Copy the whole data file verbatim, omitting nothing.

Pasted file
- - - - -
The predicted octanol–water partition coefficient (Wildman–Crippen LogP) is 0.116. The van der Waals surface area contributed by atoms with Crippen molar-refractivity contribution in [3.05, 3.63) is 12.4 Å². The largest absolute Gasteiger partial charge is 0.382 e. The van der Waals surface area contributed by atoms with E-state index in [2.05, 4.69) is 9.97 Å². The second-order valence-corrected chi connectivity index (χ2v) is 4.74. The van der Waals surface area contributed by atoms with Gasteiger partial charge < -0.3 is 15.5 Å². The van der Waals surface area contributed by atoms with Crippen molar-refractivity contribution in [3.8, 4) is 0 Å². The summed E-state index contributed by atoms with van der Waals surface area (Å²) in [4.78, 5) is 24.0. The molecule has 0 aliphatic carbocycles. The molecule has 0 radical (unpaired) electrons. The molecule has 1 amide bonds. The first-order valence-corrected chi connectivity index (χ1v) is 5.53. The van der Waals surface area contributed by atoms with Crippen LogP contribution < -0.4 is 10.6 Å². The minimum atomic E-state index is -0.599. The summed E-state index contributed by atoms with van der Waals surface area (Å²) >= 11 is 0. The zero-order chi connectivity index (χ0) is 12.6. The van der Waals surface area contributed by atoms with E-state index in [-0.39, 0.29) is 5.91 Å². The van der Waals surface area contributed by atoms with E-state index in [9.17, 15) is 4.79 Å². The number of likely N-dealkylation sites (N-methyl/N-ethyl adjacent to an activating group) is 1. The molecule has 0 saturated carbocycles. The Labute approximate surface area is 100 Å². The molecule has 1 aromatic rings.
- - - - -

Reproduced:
The predicted octanol–water partition coefficient (Wildman–Crippen LogP) is 0.116. The van der Waals surface area contributed by atoms with Crippen molar-refractivity contribution in [3.05, 3.63) is 12.4 Å². The largest absolute Gasteiger partial charge is 0.382 e. The van der Waals surface area contributed by atoms with E-state index in [2.05, 4.69) is 9.97 Å². The second-order valence-corrected chi connectivity index (χ2v) is 4.74. The van der Waals surface area contributed by atoms with Gasteiger partial charge < -0.3 is 15.5 Å². The van der Waals surface area contributed by atoms with Crippen molar-refractivity contribution in [3.8, 4) is 0 Å². The summed E-state index contributed by atoms with van der Waals surface area (Å²) in [4.78, 5) is 24.0. The molecule has 0 aliphatic carbocycles. The molecule has 0 radical (unpaired) electrons. The molecule has 1 amide bonds. The first-order valence-corrected chi connectivity index (χ1v) is 5.53. The van der Waals surface area contributed by atoms with Crippen LogP contribution < -0.4 is 10.6 Å². The minimum atomic E-state index is -0.599. The summed E-state index contributed by atoms with van der Waals surface area (Å²) >= 11 is 0. The zero-order chi connectivity index (χ0) is 12.6. The van der Waals surface area contributed by atoms with E-state index in [-0.39, 0.29) is 5.91 Å². The van der Waals surface area contributed by atoms with E-state index in [9.17, 15) is 4.79 Å². The number of likely N-dealkylation sites (N-methyl/N-ethyl adjacent to an activating group) is 1. The molecule has 0 saturated carbocycles. The Labute approximate surface area is 100 Å². The molecule has 1 aromatic rings.